Understanding what factors are important to Google in determining which websites to rank at the top of the results are important for any search engine marketer. Last month we started a series of articles on Decoding Google Search and Ranking when we looked at the Power of Key Signals and Navboost. This month we consider the main ranking signals on Google that have been confirmed.
Many articles about Google’s ranking factors state there are about 200 variables that contribute to how a site will perform in the search results. Many of those include not only the confirmed factors but also ‘best practices’ and myths. Here we separate fact from fiction and view only those that are confirmed to impact the results in Google’s search engine, to varying degrees and in no particular order:
The quality of the content, including how directly it answers a question, can be vital to performance in the search results. The content on its own (and not just headings) is assessed separately by Google.
This is a factor (whereas keyword density or ‘stuffing’ isn’t). This is the location of the keyword, with the closer it being to the title or beginning of the text, the more prominent it is.
Headings, including H1s and H2s are ranking factors as they help Google understand the content on the page. So they should be clearly written and keyword-friendly.
Optimising title tags can have a correlative increase with ranking, though they’re not nearly as critical as the rest of the content itself. (‘Keyword stuffing’ has to be avoided, as that’s a negative ranking factor).
Google has confirmed that they use concise anchor text (e.g: “SEO strategies” as the anchor text and not “click here”) in internal and external links to better understand what’s on your pages. This isn’t the strongest ranking factor on the list (especially after the Penguin update), but it can still help.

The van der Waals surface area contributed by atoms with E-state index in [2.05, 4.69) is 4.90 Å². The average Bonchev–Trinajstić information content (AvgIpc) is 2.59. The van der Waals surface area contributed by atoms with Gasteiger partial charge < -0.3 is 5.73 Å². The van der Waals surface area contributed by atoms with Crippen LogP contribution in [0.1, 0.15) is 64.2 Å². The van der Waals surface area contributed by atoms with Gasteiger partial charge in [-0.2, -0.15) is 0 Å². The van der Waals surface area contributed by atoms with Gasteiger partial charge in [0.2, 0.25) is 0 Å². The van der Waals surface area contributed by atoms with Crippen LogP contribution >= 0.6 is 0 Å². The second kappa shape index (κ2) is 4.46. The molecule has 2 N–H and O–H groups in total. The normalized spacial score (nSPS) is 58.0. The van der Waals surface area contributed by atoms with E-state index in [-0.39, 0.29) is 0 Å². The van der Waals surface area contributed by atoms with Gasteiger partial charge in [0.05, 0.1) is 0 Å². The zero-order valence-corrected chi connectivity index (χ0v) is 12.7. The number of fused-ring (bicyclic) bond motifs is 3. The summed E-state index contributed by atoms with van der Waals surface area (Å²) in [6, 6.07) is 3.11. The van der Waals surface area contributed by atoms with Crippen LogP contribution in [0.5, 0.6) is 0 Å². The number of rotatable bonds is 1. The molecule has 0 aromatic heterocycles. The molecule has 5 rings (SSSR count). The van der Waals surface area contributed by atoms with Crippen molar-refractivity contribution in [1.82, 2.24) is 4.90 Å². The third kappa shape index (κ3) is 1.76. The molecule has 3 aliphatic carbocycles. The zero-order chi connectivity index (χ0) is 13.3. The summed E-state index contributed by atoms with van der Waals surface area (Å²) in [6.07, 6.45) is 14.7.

This is an AI system released in 2015 (and significantly updated in 2016) to integrate AI into search queries for improved results, which is particularly helpful for ambiguous queries or long-tail keywords. It’s a confirmed ranking factor, but there’s no clear or distinct way to intentionally optimise for it.
This has been a factor since 2010 and it’s an important one. It also directly impacts the user experience, so site loading times need to be as quick as possible.
Core Web Vitals
Core Web Vitals assess a web page’s experience signals to evaluate how engaging the user experience is. It’s important to achieve a ‘good’ result in a website’s score for this when testing it with Google’s PageSpeed Insights.
This has been strengthening as a ranking signal for years. It’s particularly important for mobile search results, which have eclipsed desktop searches for some years now. Mobile responsive best practices and confirmed ranking signals overlap each other with this.
Secure search, or HTTPS (compared to HTTP) is an important part of a safe user experience, so this is a critical ranking factor.
This matters, especially if a sketchy business was using the domain before to scam customers. Probably not relevant for most companies, but if you buy a domain that was previously being used then the issue will resolve itself over time, but it’s still better to use a ‘clean’ domain.
URLs are a minimal search ranking factor, which means that keywords in a URL are assessed when Google is crawling your site. Google has repeatedly stressed that this is not a ranking factor worth spending a lot of time on.
Physical proximity to the searcher
Google takes the physical closeness of the searcher into account when determining what results to show them, especially in local search. While the location of your business can’t be changed it’s important to ensure that all the business information (including location citations) are up-to-date and accurate.
Relevance, distance and prominence
These three signals determine the popularity and geographical closeness of a business along with how relevant it is to the specific search. They are each vital for local search results, so need to be taken into account when optimising a local business page (which also benefits from reviews).
You can read more about Google ranking signals.
Join us again next month when we continue the series with a look at the rumoured but unlikely ranking signals.
In the meantime, if you want to know how extensive knowledge of the confirmed Google ranking signals can help to improve your business’s search results, please get in touch.